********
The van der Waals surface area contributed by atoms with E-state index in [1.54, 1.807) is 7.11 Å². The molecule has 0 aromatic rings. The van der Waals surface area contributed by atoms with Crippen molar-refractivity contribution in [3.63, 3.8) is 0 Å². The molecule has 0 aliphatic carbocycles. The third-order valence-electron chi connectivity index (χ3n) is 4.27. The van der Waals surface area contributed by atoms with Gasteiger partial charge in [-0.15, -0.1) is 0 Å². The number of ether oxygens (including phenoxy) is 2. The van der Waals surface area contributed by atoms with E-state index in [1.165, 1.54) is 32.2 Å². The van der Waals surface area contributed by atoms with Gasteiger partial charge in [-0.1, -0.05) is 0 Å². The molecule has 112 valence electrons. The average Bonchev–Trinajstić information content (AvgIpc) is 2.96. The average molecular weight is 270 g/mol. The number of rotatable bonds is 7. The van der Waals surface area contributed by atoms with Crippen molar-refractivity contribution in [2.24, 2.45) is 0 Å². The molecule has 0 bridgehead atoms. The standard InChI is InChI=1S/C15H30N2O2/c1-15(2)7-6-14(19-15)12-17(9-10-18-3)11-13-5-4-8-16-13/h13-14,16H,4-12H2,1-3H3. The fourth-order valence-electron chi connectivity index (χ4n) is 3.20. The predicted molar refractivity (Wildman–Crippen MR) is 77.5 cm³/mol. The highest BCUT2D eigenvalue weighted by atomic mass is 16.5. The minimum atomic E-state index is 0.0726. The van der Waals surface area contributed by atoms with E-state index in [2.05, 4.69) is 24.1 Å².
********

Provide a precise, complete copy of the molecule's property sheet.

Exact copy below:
The van der Waals surface area contributed by atoms with E-state index in [1.54, 1.807) is 7.11 Å². The molecule has 0 aromatic rings. The van der Waals surface area contributed by atoms with Crippen molar-refractivity contribution in [3.63, 3.8) is 0 Å². The molecule has 0 aliphatic carbocycles. The third-order valence-electron chi connectivity index (χ3n) is 4.27. The van der Waals surface area contributed by atoms with Gasteiger partial charge in [-0.15, -0.1) is 0 Å². The number of ether oxygens (including phenoxy) is 2. The van der Waals surface area contributed by atoms with E-state index in [1.165, 1.54) is 32.2 Å². The van der Waals surface area contributed by atoms with Gasteiger partial charge in [-0.1, -0.05) is 0 Å². The molecule has 112 valence electrons. The average Bonchev–Trinajstić information content (AvgIpc) is 2.96. The average molecular weight is 270 g/mol. The number of rotatable bonds is 7. The van der Waals surface area contributed by atoms with Crippen molar-refractivity contribution in [2.24, 2.45) is 0 Å². The molecule has 0 bridgehead atoms. The standard InChI is InChI=1S/C15H30N2O2/c1-15(2)7-6-14(19-15)12-17(9-10-18-3)11-13-5-4-8-16-13/h13-14,16H,4-12H2,1-3H3. The fourth-order valence-electron chi connectivity index (χ4n) is 3.20. The predicted molar refractivity (Wildman–Crippen MR) is 77.5 cm³/mol. The highest BCUT2D eigenvalue weighted by atomic mass is 16.5. The minimum atomic E-state index is 0.0726. The van der Waals surface area contributed by atoms with E-state index in [2.05, 4.69) is 24.1 Å².